For the second day in a row, CNN's New Day let the newly-elected far-left Manhattan DA off the hook regarding his most radical soft-on-crime policies.
We blogged on Thursday about the show's segment on Alvin Bragg's policies. On Friday morning, co-host John Berman actually interviewed Bragg. And both times, the show focused on Bragg's relatively less controversial policies, while burying his most radical ones.
Thus, Berman at first might have appeared to play the tough cop, so to speak. He asked Bragg why he should pay the subway fare if he wasn't going to be prosecuted for failing to do so, or why he should buy a banana if he wouldn't be prosecuted for stealing one.
Bragg answered that people committing such crimes, rather than getting prosecuted, should get "services" instead, permitting the police to focus on more serious crimes.
But what Berman failed to confront Bragg with were his truly outrageous policies:
- Not seeking any prison time for many serious crimes, including armed robbery.
- And downgrading the charging of serious crimes. Thus, for example, many armed robberies will be downgraded to mere petit larceny.
And Berman virtually apologized to Bragg for having even raised the fare evasion and banana theft issues, saying he only mentioned them "because these are the questions that are being asked this morning, I think, when people see the headlines." Berman later assured Bragg that "there's a lot more here than just the headlines."
At the end of the segment, Berman asked Bragg to respond to John Podhoretz's column in the New York Post, "Alvin Bragg’s psychotic policies are a gift to the GOP," in which he suggested that the GOP send Bragg "a fruit basket." Bragg feigned ignorance, claiming, "I don't even know what that means."
Bragg will get the meaning when ads start to run in New York and across the country highlighting the kind of insane soft-on-crime policies that Bragg and other Democrats are pushing.
Note: Bragg gave a nonsensical answer to Berman's question about fare evasion. He said if people have an Easy Pass and go through a toll booth, they're not arrested, but simply are sent a letter, presumably with a fine. He said that fare evasion should be treated in the same way.
Of course, if people have an Easy Pass, they're not violating the law and wouldn't be receiving a letter. In any case, toll violators can be caught because a camera records their license plate, thus permitting their identification. How would a turnstile jumper be identified? Is Bragg proposing license plates for New York's straphangers?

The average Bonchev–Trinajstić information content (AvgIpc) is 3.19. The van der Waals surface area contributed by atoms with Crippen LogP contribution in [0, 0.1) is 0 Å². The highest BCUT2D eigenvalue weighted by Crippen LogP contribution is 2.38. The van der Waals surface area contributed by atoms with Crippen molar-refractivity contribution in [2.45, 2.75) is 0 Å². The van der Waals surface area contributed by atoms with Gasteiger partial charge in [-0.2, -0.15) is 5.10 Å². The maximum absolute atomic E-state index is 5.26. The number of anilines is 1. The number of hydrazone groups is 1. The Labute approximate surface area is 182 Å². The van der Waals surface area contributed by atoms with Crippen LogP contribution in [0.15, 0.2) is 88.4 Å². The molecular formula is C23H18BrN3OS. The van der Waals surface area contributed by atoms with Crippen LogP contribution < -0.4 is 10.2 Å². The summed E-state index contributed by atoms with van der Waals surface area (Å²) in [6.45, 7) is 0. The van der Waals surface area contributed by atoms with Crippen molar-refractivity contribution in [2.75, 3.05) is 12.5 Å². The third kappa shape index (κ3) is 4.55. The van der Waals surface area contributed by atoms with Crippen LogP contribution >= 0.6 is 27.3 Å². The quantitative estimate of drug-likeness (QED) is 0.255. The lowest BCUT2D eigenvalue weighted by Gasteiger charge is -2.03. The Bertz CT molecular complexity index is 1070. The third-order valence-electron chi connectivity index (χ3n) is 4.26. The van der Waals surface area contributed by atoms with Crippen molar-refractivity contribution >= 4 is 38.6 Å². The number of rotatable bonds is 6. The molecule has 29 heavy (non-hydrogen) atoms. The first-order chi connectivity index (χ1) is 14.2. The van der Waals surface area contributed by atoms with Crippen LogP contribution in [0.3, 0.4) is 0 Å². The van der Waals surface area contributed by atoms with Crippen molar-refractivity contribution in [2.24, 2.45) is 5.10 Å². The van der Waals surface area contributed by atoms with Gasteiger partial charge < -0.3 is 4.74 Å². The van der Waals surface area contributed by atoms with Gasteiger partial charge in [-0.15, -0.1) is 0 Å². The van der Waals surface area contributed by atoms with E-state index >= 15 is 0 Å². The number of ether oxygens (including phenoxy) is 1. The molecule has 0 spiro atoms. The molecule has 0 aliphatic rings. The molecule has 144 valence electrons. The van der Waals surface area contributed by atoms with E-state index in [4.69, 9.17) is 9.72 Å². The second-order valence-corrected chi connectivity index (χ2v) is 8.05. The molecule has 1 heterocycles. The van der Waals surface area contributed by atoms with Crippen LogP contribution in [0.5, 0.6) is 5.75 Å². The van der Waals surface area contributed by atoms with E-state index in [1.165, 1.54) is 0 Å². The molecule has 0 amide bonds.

Here's the transcript.
7:33 am ET
JOHN BERMAN: Manhattan's new district attorney, facing backlash his first week on the job. Alvin Bragg is pushing new guidelines aimed at reducing incarceration by ending prosecution of low-level crimes. He told his staff not to prosecute things like marijuana misdemeanors, fare evasion, resisting arrest, and prostitution.
District attorney Alvin Bragg joins me now. Thank you so much for being with us. Because I want to hear your explanations for these things. Fare evasion is when you don't pay to get on the subway. So my question for you is, if you're not going to prosecute fare evasion, why should I pay a subway fare?
ALVIN BRAGG: So, I was elected to deliver safety and justice for all. I've seen every side of the criminal justice system. What we're doing now is not working. Let me give you an example. I don't know if you're a driver, but if you have an Easy Pass and you go through the toll, they don't stop you and arrest you there. What they do is send you a summons, they send you a letter, they send you a ticket. That's what we need to do on fare evasion.
We need to be directing our prosecutorial resources to our uptick in gun violence.
BERMAN: Well, what about stealing a banana from a shop? If you're not going to prosecute stealing a bananam, why should I pay for a banana?
BRAGG: Well, look. I don't want to personalize it as to you. But I am going to assume that you don't have a significant poverty issue, right? Many of these cases are not driven by someone who just wants the banana to flout the rules. They're driven by addiction, they're driven by mental-health issues, they're driven by poverty. So what we're gonna do, is link people to the services they need so that we can put an end. Get that person what they need so we can get them out of the system so we can focus on things like guns and sexual assaults.
BERMAN: Listen, I'm pressing you on this because these are the questions that are being asked this morning, I think, when people see the headlines on what you're doing here.
And I do want to note at the end there is a political element to this also. You had to run for office, you had to win an election to be in the job you're in right now. And John Podhoretz at the New York Post writes, "the Republican party needs to send Alvin Bragg a fruit basket." What do you say to that?
BRAGG: I don't even know what that means. What I do know is that an overwhelming majority of Manhattan, in the general election, voted for me. And we put out a detailed plan of what we were going to do, and we're now doing it!
BERMAN: I do appreciate your willingness to come on and discuss this. You certainly don't shy away from the discussion at all. And I think there's a lot more here than just the headlines.